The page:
Anna Silver, whose works are part of an exhibition at Scripps College, has sold pieces to upscale restaurants.

Outsized ceramics — and energy to match


Anna Silver’s two-story home in Westwood Village is filled with teapots of all shapes and sizes. But you would never use them to serve tea.

One is white and gold, the size of a volleyball that’s covered with little round balls; another is massive and bright blue with an oversized handle.

Her former gallerist, Garth Clark, once referred to her comically large “Alice in Wonderland” teapots. A 1989 New York Times reviewer found that her teapots are “rendered hilarious by the conventionality of their shape being stretched to a giant size.”

A series of her oversized painted plates are now on display at the Scripps College Ceramic Annual, billed as the longest continuous exhibition of contemporary ceramics in the United States. She previously had work in the show in 1985.

Her fascination with the teapot dates back to her days as an art student in the 1950s.

“The teapot, when you start to take a ceramics class, is the first thing that they ask you to make. It embodies, it encapsulates, all the problems that you have of making something that works, that’s functional, and you can make it a work of art,” Silver said.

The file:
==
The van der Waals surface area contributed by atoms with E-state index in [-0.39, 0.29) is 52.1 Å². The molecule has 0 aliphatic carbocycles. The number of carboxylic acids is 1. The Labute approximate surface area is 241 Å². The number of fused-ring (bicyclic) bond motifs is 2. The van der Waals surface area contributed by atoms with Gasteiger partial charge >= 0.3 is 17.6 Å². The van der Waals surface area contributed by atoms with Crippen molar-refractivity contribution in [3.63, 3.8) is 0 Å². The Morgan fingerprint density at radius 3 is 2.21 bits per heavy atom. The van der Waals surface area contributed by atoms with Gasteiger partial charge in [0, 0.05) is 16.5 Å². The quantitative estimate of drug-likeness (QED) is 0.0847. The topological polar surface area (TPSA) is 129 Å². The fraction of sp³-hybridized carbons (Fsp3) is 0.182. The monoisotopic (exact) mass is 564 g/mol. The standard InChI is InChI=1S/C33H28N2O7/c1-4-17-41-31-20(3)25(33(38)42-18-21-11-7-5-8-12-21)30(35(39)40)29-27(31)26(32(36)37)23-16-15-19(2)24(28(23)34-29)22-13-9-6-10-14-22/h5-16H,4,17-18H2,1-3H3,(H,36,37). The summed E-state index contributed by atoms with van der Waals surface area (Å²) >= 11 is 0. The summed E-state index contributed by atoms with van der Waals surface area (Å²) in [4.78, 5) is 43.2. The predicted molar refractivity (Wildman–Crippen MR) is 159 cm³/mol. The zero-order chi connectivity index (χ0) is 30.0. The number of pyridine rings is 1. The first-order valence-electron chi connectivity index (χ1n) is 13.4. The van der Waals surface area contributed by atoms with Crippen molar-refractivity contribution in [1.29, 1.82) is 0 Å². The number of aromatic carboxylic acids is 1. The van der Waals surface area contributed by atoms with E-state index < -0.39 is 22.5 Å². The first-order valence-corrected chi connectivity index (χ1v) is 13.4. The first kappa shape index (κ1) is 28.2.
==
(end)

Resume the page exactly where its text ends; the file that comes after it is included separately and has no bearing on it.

Examples of her work, spanning several decades, fill the corners of her home: plates, vases, abstract sculptures, and chunky painted ceramic necklaces. Some have bright splashes of paint that resemble work by Matisse; others have Picasso-like abstract figures painted on them.

50-color-plateHer home also contains some of her reliquary boxes: tall rectangular boxes each topped with a pyramidal lid. Some have been used as cremation urns. Her pieces often blur the line between classical and modern, and between functional and decorative.

“The striking part of her work was the way she integrated modern and contemporary painting into her vessels,” said gallerist Frank Lloyd. He exhibited Silver’s ceramics at his former gallery in Santa Monica’s Bergamot Station.

Hundreds more of her pieces are in private collections and in the permanent collections of the Los Angeles County Museum of Art, the Victoria and Albert Museum in London and other museums.

Art historian and curator Jo Lauria, who wrote an essay in the catalog for this year’s Scripps ceramics show, said in a phone interview that Silver’s work stands out for its “very ambitious reinvention of Greek classical forms, but with an inimitable color pattern. … No surface of hers is less than bold and really dramatic.”

“I was also very impressed by her scale, which is hard to achieve in any media, especially ceramics,” she added. “Making something big doesn’t necessarily make it better. But when you go big, you have to justify occupying that much physical and visual space. And she does that.”

Silver’s large, colorful ceramic vases are featured prominently in Wolfgang Puck and Barbara Lazaroff’s restaurants, including Spago, Granita and Chinois. Silver recalls the day the couple walked into a Venice gallery and picked out several of her vases to purchase.